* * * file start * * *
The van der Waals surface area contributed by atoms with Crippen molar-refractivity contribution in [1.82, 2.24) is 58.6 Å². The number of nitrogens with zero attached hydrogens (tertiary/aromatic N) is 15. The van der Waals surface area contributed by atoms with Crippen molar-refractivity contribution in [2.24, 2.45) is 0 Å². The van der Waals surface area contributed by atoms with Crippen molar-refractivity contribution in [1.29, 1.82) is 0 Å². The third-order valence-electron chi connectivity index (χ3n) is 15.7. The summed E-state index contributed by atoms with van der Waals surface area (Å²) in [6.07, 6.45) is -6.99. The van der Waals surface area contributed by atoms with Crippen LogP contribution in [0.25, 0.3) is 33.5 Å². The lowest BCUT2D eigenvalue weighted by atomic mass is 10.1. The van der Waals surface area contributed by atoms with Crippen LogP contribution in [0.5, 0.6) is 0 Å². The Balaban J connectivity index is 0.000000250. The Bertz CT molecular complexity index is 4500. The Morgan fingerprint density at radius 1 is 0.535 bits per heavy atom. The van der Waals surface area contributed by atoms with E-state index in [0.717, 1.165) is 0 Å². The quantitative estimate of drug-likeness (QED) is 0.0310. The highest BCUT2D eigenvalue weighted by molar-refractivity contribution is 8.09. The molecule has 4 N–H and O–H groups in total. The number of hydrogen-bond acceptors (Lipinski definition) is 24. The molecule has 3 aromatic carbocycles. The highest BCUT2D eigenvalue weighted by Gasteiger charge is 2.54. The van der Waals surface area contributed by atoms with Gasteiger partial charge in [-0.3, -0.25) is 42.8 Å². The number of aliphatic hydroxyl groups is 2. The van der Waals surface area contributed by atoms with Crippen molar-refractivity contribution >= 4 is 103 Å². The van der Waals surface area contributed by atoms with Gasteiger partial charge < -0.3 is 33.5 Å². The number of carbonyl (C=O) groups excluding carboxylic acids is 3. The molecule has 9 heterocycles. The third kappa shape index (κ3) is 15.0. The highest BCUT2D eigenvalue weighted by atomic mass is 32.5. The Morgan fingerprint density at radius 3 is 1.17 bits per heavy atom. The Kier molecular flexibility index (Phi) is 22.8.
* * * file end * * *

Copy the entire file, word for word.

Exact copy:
The van der Waals surface area contributed by atoms with Crippen molar-refractivity contribution in [1.82, 2.24) is 58.6 Å². The number of nitrogens with zero attached hydrogens (tertiary/aromatic N) is 15. The van der Waals surface area contributed by atoms with Crippen molar-refractivity contribution in [2.24, 2.45) is 0 Å². The van der Waals surface area contributed by atoms with Crippen molar-refractivity contribution in [1.29, 1.82) is 0 Å². The third-order valence-electron chi connectivity index (χ3n) is 15.7. The summed E-state index contributed by atoms with van der Waals surface area (Å²) in [6.07, 6.45) is -6.99. The van der Waals surface area contributed by atoms with Crippen LogP contribution in [0.25, 0.3) is 33.5 Å². The lowest BCUT2D eigenvalue weighted by atomic mass is 10.1. The van der Waals surface area contributed by atoms with Crippen LogP contribution in [0.5, 0.6) is 0 Å². The Balaban J connectivity index is 0.000000250. The Bertz CT molecular complexity index is 4500. The Morgan fingerprint density at radius 1 is 0.535 bits per heavy atom. The van der Waals surface area contributed by atoms with E-state index in [0.717, 1.165) is 0 Å². The quantitative estimate of drug-likeness (QED) is 0.0310. The highest BCUT2D eigenvalue weighted by molar-refractivity contribution is 8.09. The molecule has 4 N–H and O–H groups in total. The number of hydrogen-bond acceptors (Lipinski definition) is 24. The molecule has 3 aromatic carbocycles. The highest BCUT2D eigenvalue weighted by Gasteiger charge is 2.54. The van der Waals surface area contributed by atoms with Gasteiger partial charge in [-0.3, -0.25) is 42.8 Å². The number of aliphatic hydroxyl groups is 2. The van der Waals surface area contributed by atoms with Crippen molar-refractivity contribution >= 4 is 103 Å². The van der Waals surface area contributed by atoms with Gasteiger partial charge < -0.3 is 33.5 Å². The number of carbonyl (C=O) groups excluding carboxylic acids is 3. The molecule has 9 heterocycles. The third kappa shape index (κ3) is 15.0. The highest BCUT2D eigenvalue weighted by atomic mass is 32.5. The Morgan fingerprint density at radius 3 is 1.17 bits per heavy atom. The Kier molecular flexibility index (Phi) is 22.8.